The Government does not conduct regular emissions inventories in the cities. The air pollution problem is aggravated by the aging ? eet of vehicles in poor mechanical condition and low levels of fuel e? ciency. The increasing number of diesel trucks has further added to the problem. According to the Pakistan Environmental Protection Agency (EPA), a major share of the emissions load from motor vehicles, although not quanti? ed, can be attributed to a relatively small number of smoky diesel and 2-stroke vehicles found in many Pakistani cities (Pakistan EPA/World Bank 2006).
The high levels of sulfur in automotive diesel (0. 5%–1%) and furnace oil (1%–3. 5%) is seen as a major contributor to Sulfur dioxide (SO2) and particulate matter (PM) in ambient air. Emissions from large-scale facilities, such as cement, fertilizer, sugar, steel, and power plants, many of which use furnace oil; and a wide range of small- to medium-scale industries (including brick kilns, steel rerolling, steel recycling, and plastic molding) cause a disproportionate share of pollution through their use of dirty “waste” fuels, such as old tires, paper, wood, and textile waste.
Industrial emissions are further compounded by the widespread use of small diesel electric generators in commercial and residential areas in response to the poor reliability of electricity supplies (Pakistan EPA/World Bank 2006). The burning of municipal solid waste is also a signi? cant source of air pollution in the urban area. Almost 48,000 t of solid waste is generated each day, most of which is either dumped in low-lying areas or burned. The burning of solid waste at low temperatures not only generates PM, but also produces other carcinogenic pollutants (Pakistan EPA/World Bank 2006).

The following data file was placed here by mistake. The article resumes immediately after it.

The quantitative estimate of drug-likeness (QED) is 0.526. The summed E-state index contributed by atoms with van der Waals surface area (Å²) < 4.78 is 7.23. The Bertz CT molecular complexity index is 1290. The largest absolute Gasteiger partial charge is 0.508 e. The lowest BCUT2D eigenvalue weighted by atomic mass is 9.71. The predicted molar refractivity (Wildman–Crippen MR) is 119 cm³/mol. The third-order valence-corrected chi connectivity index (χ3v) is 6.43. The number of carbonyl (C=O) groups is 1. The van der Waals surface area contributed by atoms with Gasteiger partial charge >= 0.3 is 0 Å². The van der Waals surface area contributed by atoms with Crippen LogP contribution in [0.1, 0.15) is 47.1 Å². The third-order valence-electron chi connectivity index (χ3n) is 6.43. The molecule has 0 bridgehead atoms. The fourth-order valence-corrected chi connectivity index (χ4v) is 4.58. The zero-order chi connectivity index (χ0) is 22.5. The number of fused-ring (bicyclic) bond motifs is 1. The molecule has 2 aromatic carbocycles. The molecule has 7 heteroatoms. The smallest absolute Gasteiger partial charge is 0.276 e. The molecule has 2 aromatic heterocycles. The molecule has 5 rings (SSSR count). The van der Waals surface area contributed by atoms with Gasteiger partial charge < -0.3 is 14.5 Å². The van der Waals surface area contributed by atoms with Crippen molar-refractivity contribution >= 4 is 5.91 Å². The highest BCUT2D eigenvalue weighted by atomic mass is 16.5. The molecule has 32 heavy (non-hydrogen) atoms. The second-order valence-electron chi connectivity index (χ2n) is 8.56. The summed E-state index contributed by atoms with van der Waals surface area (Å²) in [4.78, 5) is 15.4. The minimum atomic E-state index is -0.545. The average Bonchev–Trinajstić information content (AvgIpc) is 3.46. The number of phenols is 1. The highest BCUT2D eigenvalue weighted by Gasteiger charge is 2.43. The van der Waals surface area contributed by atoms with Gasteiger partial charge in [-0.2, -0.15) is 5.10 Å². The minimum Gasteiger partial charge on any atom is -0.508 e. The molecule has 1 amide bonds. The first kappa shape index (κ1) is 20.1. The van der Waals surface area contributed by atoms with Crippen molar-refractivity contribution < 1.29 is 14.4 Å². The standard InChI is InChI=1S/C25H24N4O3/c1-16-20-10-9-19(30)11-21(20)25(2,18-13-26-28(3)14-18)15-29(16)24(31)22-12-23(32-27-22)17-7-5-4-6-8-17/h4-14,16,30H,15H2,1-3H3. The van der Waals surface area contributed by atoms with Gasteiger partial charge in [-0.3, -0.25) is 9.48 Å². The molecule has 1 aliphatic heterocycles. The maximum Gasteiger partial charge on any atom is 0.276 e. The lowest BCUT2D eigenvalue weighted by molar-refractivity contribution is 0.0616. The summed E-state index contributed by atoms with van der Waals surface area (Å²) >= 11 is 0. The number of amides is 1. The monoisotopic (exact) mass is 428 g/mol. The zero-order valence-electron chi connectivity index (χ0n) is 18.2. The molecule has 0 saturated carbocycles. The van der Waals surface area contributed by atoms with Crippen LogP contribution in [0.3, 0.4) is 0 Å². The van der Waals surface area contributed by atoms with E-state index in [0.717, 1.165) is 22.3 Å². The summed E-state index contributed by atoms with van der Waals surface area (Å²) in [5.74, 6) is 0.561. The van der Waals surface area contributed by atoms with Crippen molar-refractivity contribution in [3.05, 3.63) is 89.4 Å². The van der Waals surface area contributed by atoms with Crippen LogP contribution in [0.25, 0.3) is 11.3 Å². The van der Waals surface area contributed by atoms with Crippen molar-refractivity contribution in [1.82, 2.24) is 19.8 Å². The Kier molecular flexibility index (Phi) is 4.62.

One source apportionment study conducted by the Pakistan Institute of Nuclear Science and Technology investigated the composition of PM in Nilore, an industrial area in Islamabad. The analysis showed high levels of heavy metals, particularly antimony (Sb), in the samples, both for PM10 and PM2. 5. The International Atomic Energy Agency cites motor vehicle emissions, paints, coal and refuse combustion as the probable source of antimony (Ahmad 2004). » Part Three Status of Air Quality (State) Air Quality Monitoring System There is no air quality monitoring network in place in Pakistan.